Since 2014 IndustriALL affiliates in India have organized more than 63,000 new members, including a large number of precarious workers.
During 2014 – 2016, affiliates from the steel, mining and energy sectors organized 43,062 new members, while affiliates from the textile, garments, shoe and leather sector organized 19,993 new members, in projects supported by IndustriALL and Union to Union, IF Metall, Unionen, SASK, the Finnish Metalworkers' Union and Pro.
During a meeting in Delhi in February, affiliates met to discuss the challenges of building sustainable unions, providing effective services to members, taking advantage of global framework agreements (GFAs) and union networks.
Atle Høie, assistant general secretary of IndustriALL says that bringing more workers into the union fold is a key objective to fulfill strategic goals.
“It is also important to organize workers in supply chains and increase women’s participation to build union power and a just society.”
While organizing, affiliates faced systemic challenges such as anti-labour political situation, changing labour laws, difficulties in registering new unions, closure of sponge iron units, cheaper steel imports, demonetization and repressive management.
There are also concerns over the difficulty in organizing precarious workers, which deeply affects the sustainability of union structures and the collection of dues.
“The projects are important tools to enhance affiliates’ capacity and to support their efforts to build stronger and sustainable unions,” says Apoorva Kaiwar, South Asia regional secretary.
The steel, mining and energy sector project worked with the Indian National Metalworkers' Federation, Indian National Mineworkers' Federation, the Steel, Metal & Engineering Workers' Federation of India and the Hind Khadan Mazdoor Federation to organize workers in Andhra Pradesh, Telangana, Chhattisgarh, Jharkhand, Odisha and Maharashtra.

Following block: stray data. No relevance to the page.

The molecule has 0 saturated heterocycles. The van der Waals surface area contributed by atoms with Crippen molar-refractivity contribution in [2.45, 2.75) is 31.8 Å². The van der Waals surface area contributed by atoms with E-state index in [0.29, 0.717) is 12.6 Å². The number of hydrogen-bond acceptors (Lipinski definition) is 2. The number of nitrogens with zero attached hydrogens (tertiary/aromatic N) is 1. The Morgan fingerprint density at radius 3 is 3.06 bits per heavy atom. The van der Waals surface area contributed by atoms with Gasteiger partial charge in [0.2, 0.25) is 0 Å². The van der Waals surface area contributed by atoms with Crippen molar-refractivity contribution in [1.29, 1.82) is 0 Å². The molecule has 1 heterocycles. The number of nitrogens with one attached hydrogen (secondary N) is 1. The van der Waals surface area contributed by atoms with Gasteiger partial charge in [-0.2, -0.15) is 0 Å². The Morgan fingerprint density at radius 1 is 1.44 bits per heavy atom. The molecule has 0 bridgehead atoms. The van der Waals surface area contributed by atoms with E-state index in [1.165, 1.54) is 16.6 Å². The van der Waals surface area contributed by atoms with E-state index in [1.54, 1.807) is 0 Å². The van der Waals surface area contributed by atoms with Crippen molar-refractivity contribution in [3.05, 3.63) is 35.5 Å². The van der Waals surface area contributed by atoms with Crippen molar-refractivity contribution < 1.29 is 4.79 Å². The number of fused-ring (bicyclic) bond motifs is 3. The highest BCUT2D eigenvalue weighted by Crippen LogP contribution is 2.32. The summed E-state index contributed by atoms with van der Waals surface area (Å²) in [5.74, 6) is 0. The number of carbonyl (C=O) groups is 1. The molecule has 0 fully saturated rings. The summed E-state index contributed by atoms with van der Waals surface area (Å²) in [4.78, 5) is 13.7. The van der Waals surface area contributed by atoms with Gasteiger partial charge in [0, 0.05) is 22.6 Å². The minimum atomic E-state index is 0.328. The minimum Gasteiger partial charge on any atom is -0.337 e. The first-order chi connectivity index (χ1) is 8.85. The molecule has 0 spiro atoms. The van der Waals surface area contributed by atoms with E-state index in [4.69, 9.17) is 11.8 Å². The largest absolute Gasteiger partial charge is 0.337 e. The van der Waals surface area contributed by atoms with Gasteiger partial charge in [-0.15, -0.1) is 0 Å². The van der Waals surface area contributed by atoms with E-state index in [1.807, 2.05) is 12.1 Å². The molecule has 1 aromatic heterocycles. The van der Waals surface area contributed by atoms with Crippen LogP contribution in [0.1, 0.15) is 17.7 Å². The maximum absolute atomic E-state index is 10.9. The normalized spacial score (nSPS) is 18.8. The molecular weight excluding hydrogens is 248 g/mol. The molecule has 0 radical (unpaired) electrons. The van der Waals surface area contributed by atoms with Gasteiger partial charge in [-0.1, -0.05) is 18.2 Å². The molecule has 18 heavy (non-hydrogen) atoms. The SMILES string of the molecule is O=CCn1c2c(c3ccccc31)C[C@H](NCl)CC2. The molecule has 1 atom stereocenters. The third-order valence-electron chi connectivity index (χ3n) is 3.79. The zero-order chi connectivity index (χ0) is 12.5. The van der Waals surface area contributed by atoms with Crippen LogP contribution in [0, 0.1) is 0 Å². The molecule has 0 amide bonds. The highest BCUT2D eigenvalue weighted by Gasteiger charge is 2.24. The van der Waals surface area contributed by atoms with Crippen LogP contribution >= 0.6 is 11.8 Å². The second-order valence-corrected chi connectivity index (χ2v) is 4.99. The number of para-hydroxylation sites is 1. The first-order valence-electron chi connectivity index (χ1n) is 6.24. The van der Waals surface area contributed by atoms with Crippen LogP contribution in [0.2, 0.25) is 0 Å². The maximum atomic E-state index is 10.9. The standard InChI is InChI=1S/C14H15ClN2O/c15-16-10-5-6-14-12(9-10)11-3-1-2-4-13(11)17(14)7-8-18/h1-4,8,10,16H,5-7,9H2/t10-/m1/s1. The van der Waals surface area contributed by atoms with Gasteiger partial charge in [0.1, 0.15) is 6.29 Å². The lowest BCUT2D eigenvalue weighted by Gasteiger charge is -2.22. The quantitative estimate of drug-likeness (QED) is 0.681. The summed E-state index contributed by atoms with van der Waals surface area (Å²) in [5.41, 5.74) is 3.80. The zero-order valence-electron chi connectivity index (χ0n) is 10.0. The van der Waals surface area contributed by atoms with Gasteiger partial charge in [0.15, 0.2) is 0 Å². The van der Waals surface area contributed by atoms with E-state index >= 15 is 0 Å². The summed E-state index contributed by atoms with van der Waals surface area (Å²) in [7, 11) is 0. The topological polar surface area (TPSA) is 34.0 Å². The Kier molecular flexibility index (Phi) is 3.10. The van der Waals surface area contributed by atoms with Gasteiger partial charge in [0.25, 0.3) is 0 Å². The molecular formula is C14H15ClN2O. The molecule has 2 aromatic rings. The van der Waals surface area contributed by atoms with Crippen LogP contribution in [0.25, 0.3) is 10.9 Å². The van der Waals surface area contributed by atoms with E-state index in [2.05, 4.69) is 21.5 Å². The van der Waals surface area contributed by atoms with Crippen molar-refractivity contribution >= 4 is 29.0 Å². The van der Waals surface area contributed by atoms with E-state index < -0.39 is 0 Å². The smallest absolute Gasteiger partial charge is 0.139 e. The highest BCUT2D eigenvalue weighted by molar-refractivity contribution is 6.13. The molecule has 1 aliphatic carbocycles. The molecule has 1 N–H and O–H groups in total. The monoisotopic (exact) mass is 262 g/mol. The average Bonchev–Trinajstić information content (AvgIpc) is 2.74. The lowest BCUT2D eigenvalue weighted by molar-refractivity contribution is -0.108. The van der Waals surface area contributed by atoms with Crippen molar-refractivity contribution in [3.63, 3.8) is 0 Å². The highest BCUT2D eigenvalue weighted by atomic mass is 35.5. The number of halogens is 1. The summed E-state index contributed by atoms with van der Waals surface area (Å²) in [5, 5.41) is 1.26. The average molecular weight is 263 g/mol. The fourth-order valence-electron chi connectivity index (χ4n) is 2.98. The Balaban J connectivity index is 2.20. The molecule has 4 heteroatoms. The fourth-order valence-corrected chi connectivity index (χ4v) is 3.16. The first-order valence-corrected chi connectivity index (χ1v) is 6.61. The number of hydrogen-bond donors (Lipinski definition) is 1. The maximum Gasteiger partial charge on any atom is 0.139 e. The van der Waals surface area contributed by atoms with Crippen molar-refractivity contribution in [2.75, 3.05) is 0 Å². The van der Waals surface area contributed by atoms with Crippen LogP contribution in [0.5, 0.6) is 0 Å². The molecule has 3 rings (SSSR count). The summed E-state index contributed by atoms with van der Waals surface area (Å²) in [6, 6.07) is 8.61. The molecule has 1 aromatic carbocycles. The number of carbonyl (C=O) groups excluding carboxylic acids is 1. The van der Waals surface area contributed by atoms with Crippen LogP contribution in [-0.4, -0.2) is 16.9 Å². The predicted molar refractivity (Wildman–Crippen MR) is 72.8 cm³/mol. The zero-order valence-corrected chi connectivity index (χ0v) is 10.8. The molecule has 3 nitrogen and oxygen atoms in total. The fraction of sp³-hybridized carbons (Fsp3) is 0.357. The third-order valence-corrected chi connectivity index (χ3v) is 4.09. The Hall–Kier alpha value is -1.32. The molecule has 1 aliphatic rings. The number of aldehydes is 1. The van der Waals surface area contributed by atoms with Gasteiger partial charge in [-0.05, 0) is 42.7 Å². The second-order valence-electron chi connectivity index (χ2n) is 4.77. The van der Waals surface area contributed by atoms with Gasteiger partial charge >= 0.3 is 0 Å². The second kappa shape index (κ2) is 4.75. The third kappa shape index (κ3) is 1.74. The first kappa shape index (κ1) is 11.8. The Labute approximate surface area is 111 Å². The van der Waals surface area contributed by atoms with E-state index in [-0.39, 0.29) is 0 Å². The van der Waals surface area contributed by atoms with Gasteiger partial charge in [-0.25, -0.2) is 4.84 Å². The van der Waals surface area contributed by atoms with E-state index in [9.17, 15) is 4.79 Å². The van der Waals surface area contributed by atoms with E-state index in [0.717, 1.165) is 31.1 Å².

A large number of precarious workers were organized, and solidarity was extended to fight for compensation for people who had land expropriated for corporate projects.
In 2016, about 20,000 workers participated in various events, including area meetings, gate meetings and rallies. These events also saw increased women participation.
Devika Singh, chair of the India IndustriALL women’s committee, shared the results of mapping exercise of women workers in the sector and called for more attention to address women issues:
“Most women workers in the sector are precarious workers. In many steel plants and in mining areas women workers face problems of low wages, sexual harassment, lack of designated toilets for women, occupational health and safety and absence of crèche facilities.”
The textile, garments, shoe and leather project supported the work of the National Textile, Garment & Leather Workers' Federation, the Self-Employed Women's Association, the Indian National Garment & Leather Workers' Federation, the Indian National Textile Workers' Federation, Workers Initiative and the Textile Workers' Federation of India.
The work was carried out in manufacturing clusters such as Chennai, Coimbatore, Bangalore, Kolkatta and its suburban areas, Delhi national capital region, Kanpur, Ahmedabad and Mumbai. In 2016, over 7,000 workers participated in meetings and workshops.
Adam Lee, IndustriALL director for the base metals sector, said:
“Our Indian affiliates can take advantage of union networks and GFAs in multinational corporations.
“Unions internationally have power at some multinationals and can extend effective solidarity in the sector. Affiliates in India need to identify these multinationals and make use of existing union power to support organizing campaigns in India.”